Monday, April 2, 2012

Radon: Is It Hiding in Your House?

Did you know that about twice as many people die each year from radon exposure than from drunk driving accidents, falls in the home, drownings or home fires, according to the Enivronmental Protection Agency? Did you know that radon is the second leading cause of lung cancer after smoking? It’s true.

Radon is a toxic gas that is created when certain elements found in soil naturally decay. When this happens, radon moves up through the soil and into the air above. From there, radon can enter your home through cracks in walls and floors, construction joints, gaps in suspended floors and around pipes, and cavities inside walls. Once it has gotten into your home, the radon becomes trapped and starts to build up.

Any home can have a radon problem. Old or new, drafty or well-sealed, basement or no basement, it makes no difference. Even if your home is in an area that does not have a history of radon problems, you may still be at risk.

That is why it is extremely important to test your home for radon. If you have never tested your home, you should ASAP. If you have tested your home before, it is important to keep in mind that you should retest every two years.

Testing for radon is a quick and easy process. You can get radon test kits in most hardware and some other retail stores. Most tests ask you to simply leave them for a few days in the lowest lived-in area of your home. In many cases this will mean the main floor of your home. However, if you have a basement that sees a lot of use or has a bedroom in it, then it should be tested instead.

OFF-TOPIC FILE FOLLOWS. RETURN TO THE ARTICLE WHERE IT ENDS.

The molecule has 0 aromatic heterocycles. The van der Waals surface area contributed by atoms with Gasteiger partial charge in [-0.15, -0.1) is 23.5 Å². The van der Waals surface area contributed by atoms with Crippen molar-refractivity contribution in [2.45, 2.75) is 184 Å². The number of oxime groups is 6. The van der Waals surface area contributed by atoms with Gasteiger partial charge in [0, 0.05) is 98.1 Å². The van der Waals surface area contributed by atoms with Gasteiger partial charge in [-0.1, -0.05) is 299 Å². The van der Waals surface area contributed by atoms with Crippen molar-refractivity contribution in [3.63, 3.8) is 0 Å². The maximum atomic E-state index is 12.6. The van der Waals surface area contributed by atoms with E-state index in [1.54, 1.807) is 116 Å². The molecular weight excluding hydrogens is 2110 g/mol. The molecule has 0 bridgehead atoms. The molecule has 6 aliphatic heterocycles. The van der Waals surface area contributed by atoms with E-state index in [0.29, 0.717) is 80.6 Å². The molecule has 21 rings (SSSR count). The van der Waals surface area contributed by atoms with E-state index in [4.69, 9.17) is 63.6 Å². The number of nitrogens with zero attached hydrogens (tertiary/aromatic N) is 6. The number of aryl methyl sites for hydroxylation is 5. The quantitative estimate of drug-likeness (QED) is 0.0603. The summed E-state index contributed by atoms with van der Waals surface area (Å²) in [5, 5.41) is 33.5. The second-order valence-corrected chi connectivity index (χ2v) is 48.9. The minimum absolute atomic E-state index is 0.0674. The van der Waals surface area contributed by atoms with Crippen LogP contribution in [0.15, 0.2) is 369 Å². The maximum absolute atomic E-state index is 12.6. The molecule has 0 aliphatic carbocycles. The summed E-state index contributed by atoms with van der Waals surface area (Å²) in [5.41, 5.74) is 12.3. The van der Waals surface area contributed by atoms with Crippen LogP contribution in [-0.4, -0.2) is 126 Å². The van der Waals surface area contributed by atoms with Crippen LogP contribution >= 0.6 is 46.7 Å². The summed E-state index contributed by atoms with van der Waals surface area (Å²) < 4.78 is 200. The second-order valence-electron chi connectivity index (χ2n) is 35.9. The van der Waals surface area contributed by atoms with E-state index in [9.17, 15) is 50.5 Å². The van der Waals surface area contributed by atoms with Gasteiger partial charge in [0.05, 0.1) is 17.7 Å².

Once the recommended amount of time has gone by, you will send your test to a lab that will send you back the results. Radon is measured in “picocuries per liter of air” or “pCi/L.” According to the EPA, you want your results to be below 4 pCi/L. If your results are higher than that, you will want to do another test.

If you find that both tests show that you have more than 4 pCi/L, you will want to have a radon vent installed in your home. This vent will suck any radon out of your home and push it back outside. These systems have been proven to be very effective and can eliminate as much as 99% of the radon in your home.

Remember, radon is a gas; it cannot be seen or smelled, so it is very easy to expose yourself without ever knowing it. That is why it is so important to get out to your nearest hardware store and get testing!

By Shawn McNally

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